The beautiful and lavish city of Alexandria was once the governing ground of Cleopatra, modelled after Alexander the great. This city is currently the second largest in Egypt and is known for its excellent architecture and spectacular locations. A major economic centre now, this city is home to Alexandria’s Great Library and Pharos Lighthouse, one of the ancient world’s seven wonders.

Here are 15 magnificent places of Alexandria’s iconic attractions that will offer the most beautiful snapshot of the city’s history and architecture:

1. Bibliotheca Alexandrina

A re-imagination of the ancient Great Library of Alexandria, this beautifully designed cultural center features a number of galleries and one of the most innovative libraries of the modern world. Its architecture— a giant sun disk— presides over the Corniche waterfront, while an enormous reading room can hold 8 million volumes inside.

The Museum of Manuscripts, with its impressive collection of ancient documents and books, and the Museum of Antiquities, with its Greco-Roman antiques and sculptures discovered in the harbor during underwater exploration, are the two main attractions.

2. Abu Abbas al-Mursi Mosque

One of the major landmarks in Alexandria, the Abu Abbas al-Mursi Mosque, was built in 1796 on the tomb of the Holy Sufi man Abu Abbas al-Mursi in the 13th century. Coming from Murcia (in the Andalusia province of Spain), Abu Abbas became a highly regarded religious leader in Alexandria, and his teachings in Egypt are still admired.

The colossal cream-colored mosque with its name is a huge pilgrimage site. The major draw card is the exquisite facade of the mosque of swirling Islamic calligraphy designs and motifs for non-religious visitors. To see the beautiful and complex mosaic halls one should dress modestly and leave the shoes at the main entrance.

3. Catacombs of Kom el-Shuqqafa

The Catacombs of Kom el-Shuqafa are carved out of a rock on the southern slopes of a hill in the Carmous district. They offer an admirable example of the characteristic Alexandrian fusion of Egyptian and Greco-Roman styles, thought to date from the 2nd century AD. Found in 1900 (thanks to a donkey falling in) and are positioned on several grades of chambers of sarcophagi and loculi (shelf tomb). A spiral staircase leads down to the main rotunda into the ground. One will reach the central burial chamber on the right, as well as the 91-loculi Sepulchral Chapel, each large enough to accommodate three or four mummies. To the left is a large room known as the Triclinium Funebre, which in memory of the deceased would have been used for banquets.

4. Fort Qaitbey

Walking west along the long shore-front Corniche path and one shall eventually get to Fort Qaitbey. It may be a poor substitute for what was once the location of the majestic Pharos Lighthouse — one of the ancient world’s seven wonders — but since 1480 this tiny and dinky fort has been standing guard over the eastern harbor of Alexandria. In 1303, when it was destroyed by a powerful earthquake, the Pharos itself said adieu to Alexandria. The largest stones in the citadel, including the lintel and the gateway of its entry, as well as the red granite pillars in the mosque inside the walls, were possibly all retrieved from the huge tower that once stood there.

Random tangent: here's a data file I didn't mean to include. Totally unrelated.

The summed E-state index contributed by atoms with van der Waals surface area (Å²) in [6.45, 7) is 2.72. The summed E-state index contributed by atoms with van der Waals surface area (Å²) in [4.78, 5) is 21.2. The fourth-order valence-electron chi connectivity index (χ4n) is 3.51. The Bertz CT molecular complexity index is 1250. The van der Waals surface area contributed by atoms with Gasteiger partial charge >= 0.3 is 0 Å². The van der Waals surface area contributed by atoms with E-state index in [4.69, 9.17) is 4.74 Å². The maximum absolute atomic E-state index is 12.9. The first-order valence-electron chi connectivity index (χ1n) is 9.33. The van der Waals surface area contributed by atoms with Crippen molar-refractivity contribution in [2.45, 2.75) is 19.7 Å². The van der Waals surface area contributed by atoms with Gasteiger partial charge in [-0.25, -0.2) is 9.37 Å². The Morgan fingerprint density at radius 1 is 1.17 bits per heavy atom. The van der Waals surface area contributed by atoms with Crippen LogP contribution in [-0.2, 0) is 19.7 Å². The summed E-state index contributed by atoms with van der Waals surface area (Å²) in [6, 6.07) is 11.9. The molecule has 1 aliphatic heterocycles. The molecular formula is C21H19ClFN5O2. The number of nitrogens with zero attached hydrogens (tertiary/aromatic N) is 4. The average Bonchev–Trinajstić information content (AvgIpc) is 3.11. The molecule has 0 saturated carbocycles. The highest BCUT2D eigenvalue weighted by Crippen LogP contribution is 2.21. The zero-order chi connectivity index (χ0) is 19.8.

For a long time, the citadel has given up some military purpose. Today it houses a tiny military museum, but to discover the inside of the fortress and visualize the huge structure that once stood on its base may be worth a visit.

5. Montazah Gardens

Montazah is an oasis of peace on the eastern edge of the city, a green refuge with high palm trees, clipped lawns, and blossoming flowers once off-limited to all but the royal court and its hangers. Built by Khedive Abbas Hilmi as a hunting lodge in the 1890s, it was later greatly expanded by King Fuad and replaced Ras el-Tin Palace as the summer house of the royal family.

The eccentrically built Montazah Palace, with its ornate Florentine-inspired towers and vibrant Rococo, is not open to the public, but everyone is welcome to stroll in the vast gardens, which after a day spent in the hustle and bustle of Alexandria can be a relaxing slice of nature. A tiny beach with a strange whimsical bridge to a small island is situated on the coastal end of the park.

6. Kom el-Dikka

Nobody knew about the ancient mound of ruins in central Alexandria before, in 1947, they agreed to remove the area and make way for new homes. Alternatively, the area known as Kom el-Dikka uncovered a whole swag of ancient ruins, including a tiny Roman theater. Excavation work began, and today this park area includes the remains of a Ptolemaic temple and the mosaic flooring of a rich Roman-era residence now known as the Villa of the Birds.

7. Pompey’s Pillar

In Carmous (in the city’s southwest) is a hill riddled with ruins of ancient buildings, structural fragments, and debris on which the only ancient temple of Alexandria remains standing. Pompey’s Pillar rises from the ruins of the ancient and famous Serapeion (Serapis Temple), once used to store the manuscript overflow from Alexandria’s Great Library. This pillar of red Aswan granite with a Corinthian base, standing on a poorly damaged substructure and growing to a height of approximately 27 meters, has nothing to do with Pompey and was instead set up in 292 AD in memory of Diocletian, who after the siege of the city distributed meat to the starving population.